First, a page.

Sir George Robey
The Prime Minister of Mirth
'I was sent to
Cambridge till some of my father's speculations went wrong, and I had to
face the facts of life and carve out a career for myself.'
These were George Robey's own words in his biography 'Looking Back on Life'.
George Robey was born George Edward Wade on 20 September 1869. Unlike many of his contemporaries on the boards Robey's upbringing was solidly middle-class. His father, also George was a civil engineer whose profession involved much overseas travel, and as a result he first studied at the University of Leipzig where he learned to speak excellent German and get involved in a duel which fortunately did not prove fatal.
On their return to England it was his fathers intention to send him to Cambridge but this was not to be and George found a clerical post with the constructors of the Birmingham tramway. In order to appease his family he took his stage name from a firm of Birmingham builders - at first Roby. He later formally adopted the name Robey by deed poll.
He already had many interests in the Arts, in music and song but once on stage discovered his natural talent for comedy. He was soon earning small fees but his big break came as an assistant to 'Professor' Kennedy, a stage hypnotist.
The 'Professor' was a popular act at the Royal Aquarium which by then had discarded its association with fish. Robey pretended to be hypnotised and sang as one 'under the influence'. He began to attracted attention in his own right and was booked to play the Oxford music hall in June 1891, still only 21
He was soon promoted from 'an extra' to star billing and adopted his own stage persona. In common with his contemporaries the red-nose was de riguer; but Robey added strongly blackened eyebrows and black frock coat and top hat, later discarded for a squashed bowler. Although he could have been mistaken for a funeral director Robey dispensed not grief but laughter
'Kindly temper your hilarity with a modicum of reserve', he begged his audiences; and as the laughter continued urged them to 'Desist !!'
From the moment he appeared on stage he had the audience in his grip, demanding that they stop laughing in a manner still echoed in such comedians as Frankie Howerd and Tony Hancock. Not for nothing was he later billed as the 'Prime Minister of Mirth'.
He had many stage costumes to counter the grimness of the funeral parlour; his pantomime dame was a particular favourite - 'bonnetted and bridling, at once grotesque and genial, creating out of a termagants tantrums a fountain of geniality'.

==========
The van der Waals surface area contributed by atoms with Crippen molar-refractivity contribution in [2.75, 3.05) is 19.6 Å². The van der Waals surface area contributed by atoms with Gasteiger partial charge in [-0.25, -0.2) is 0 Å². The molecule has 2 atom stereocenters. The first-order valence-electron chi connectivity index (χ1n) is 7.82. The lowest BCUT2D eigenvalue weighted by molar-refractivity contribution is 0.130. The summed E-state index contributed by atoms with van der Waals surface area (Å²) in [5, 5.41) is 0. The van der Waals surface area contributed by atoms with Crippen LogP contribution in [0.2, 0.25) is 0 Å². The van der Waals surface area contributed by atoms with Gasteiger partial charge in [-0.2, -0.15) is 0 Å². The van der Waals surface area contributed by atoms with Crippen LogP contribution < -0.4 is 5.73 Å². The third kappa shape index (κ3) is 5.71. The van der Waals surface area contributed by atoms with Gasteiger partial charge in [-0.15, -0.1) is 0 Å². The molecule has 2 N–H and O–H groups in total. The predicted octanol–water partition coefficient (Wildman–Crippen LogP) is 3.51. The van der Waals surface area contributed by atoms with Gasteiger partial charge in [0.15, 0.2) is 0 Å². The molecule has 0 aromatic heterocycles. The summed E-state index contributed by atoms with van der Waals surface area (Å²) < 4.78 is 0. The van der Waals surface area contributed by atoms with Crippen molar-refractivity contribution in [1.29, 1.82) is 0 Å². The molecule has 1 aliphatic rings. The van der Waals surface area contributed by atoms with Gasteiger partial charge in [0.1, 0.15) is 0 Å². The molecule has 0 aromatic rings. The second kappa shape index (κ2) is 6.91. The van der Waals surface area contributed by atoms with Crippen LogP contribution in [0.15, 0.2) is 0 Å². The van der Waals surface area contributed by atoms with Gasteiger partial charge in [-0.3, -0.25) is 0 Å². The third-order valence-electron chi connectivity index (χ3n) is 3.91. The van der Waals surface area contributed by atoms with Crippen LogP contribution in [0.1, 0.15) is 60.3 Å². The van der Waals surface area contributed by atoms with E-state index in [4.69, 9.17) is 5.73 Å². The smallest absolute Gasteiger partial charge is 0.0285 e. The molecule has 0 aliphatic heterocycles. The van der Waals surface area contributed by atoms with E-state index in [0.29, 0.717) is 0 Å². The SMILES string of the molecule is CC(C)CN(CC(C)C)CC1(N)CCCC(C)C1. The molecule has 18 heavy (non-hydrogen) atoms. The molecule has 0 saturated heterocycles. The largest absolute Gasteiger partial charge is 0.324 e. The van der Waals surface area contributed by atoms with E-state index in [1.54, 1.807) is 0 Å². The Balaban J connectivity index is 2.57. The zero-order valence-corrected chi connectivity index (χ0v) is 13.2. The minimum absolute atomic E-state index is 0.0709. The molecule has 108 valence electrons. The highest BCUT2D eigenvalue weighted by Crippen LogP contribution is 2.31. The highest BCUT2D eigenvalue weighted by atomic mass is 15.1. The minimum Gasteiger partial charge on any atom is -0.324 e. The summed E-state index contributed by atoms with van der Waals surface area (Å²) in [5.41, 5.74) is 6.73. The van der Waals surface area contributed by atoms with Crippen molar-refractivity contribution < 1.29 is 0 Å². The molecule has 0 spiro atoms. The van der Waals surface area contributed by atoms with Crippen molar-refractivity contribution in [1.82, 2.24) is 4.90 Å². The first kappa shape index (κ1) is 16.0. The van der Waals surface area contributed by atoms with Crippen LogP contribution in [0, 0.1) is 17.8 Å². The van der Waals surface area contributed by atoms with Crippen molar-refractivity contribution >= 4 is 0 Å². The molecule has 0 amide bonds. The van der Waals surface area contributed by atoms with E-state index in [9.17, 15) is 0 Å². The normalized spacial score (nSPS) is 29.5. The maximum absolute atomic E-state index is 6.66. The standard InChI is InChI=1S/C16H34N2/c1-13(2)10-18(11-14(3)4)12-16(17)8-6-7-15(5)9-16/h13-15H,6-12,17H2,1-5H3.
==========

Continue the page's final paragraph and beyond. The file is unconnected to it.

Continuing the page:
Like so many others Robey must have seen the threat to his craft with the coming of the cinema but his career branched out into other disciplines and the song with which he will always be associated was never sung on the music hall stage.
During the First World War he entered revue to entertain the troops just returned from the front. The most popular show was 'The Bing Boys Are Here' which he produced with Alfred Lester and the hit of the show was - 'If you were the only girl in the world' - which he sang as a duet with Violet Loraine.
During this time he organised many other entertainments for the war charities and raised over £500,000. At the end of the war he was offered a knighthood for these services but he declined it as being too much for a comedian; and accepted the lesser honour of a C.B.E..
As is so often the case, the superb timing of the stage comedian was also suited to classic straight acting. He appeared in light operetta during the early 1930's, having by then forsaken revue
He moved into Shakespeare playing Falstaff in a revival of Henry 1V Part 1 at His Majestys Theatre. He had not quite mastered the lines but he completely won over both audiences and critics with his portrayal of one of the bard's greatest comic inventions.
So much so, that he later appeared, again as Falstaff in Olivier's film of Henry V . Although only described in passing by Shakespeare, Falstaff's deathbed scene was specially written for him. His classic parts continued with Menelaus in Offenbach's Helen, as Sancho Panza (twice - once in a silent version) and in Chu Chin Chow.
Robey's contribution to charity continued unabated, appearing in troops entertainments and concerts, helping to raise over £2m towards War Savings. Almost at the end of his life in 1954 he finally accepted a knighthood and died later that year on 29 November in Saltdean Sussex.
The following letter was recently discovered in a programme/script of Robinson Crusoe written by James Hewson. He was asking Robey if he would be interested in playing Will Atkins in the intended 1916 production. Robey obviously never returned this script as requested, and the letter remained tucked inside.
Pathe News 'A Peep at the Pantomime'
Jack and the Beanstalk - 1921 London Hippodrome
Rare footage of George Robey making a rare appearance in a London Pantomime. Also features Clarice Mayne.
Link will open in Windows Media Player
- alternatively you can download it for free or purchase one with a higher definition from www.britishpathe.com
CLIP - Archibald - Certainly Not! (1920)
This page was last updated 7th May 2007